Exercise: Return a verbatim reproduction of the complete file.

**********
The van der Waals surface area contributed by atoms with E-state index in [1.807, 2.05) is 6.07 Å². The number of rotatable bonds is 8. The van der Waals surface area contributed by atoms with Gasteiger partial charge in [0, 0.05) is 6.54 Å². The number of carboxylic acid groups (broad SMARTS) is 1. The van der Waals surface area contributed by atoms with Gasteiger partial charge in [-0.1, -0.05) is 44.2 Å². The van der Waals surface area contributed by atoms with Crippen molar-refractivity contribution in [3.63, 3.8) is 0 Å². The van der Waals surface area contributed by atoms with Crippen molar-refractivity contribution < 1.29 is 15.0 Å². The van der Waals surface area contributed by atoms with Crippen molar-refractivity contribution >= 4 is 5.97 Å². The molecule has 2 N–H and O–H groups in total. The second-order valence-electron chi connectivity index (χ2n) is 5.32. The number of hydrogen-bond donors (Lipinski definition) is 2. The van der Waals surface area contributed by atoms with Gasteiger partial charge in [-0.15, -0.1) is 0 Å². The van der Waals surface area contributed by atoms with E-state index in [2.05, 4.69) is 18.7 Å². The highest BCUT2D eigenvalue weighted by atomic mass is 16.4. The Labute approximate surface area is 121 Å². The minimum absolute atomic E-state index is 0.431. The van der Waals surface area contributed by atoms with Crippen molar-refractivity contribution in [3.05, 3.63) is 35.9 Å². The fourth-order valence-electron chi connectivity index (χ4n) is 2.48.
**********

The van der Waals surface area contributed by atoms with E-state index in [1.807, 2.05) is 6.07 Å². The number of rotatable bonds is 8. The van der Waals surface area contributed by atoms with Gasteiger partial charge in [0, 0.05) is 6.54 Å². The number of carboxylic acid groups (broad SMARTS) is 1. The van der Waals surface area contributed by atoms with Gasteiger partial charge in [-0.1, -0.05) is 44.2 Å². The van der Waals surface area contributed by atoms with Crippen molar-refractivity contribution in [3.63, 3.8) is 0 Å². The van der Waals surface area contributed by atoms with Crippen molar-refractivity contribution < 1.29 is 15.0 Å². The van der Waals surface area contributed by atoms with Crippen molar-refractivity contribution >= 4 is 5.97 Å². The molecule has 2 N–H and O–H groups in total. The second-order valence-electron chi connectivity index (χ2n) is 5.32. The number of hydrogen-bond donors (Lipinski definition) is 2. The van der Waals surface area contributed by atoms with Gasteiger partial charge in [-0.15, -0.1) is 0 Å². The van der Waals surface area contributed by atoms with E-state index in [2.05, 4.69) is 18.7 Å². The highest BCUT2D eigenvalue weighted by atomic mass is 16.4. The Labute approximate surface area is 121 Å². The minimum absolute atomic E-state index is 0.431. The van der Waals surface area contributed by atoms with Crippen molar-refractivity contribution in [3.05, 3.63) is 35.9 Å². The fourth-order valence-electron chi connectivity index (χ4n) is 2.48.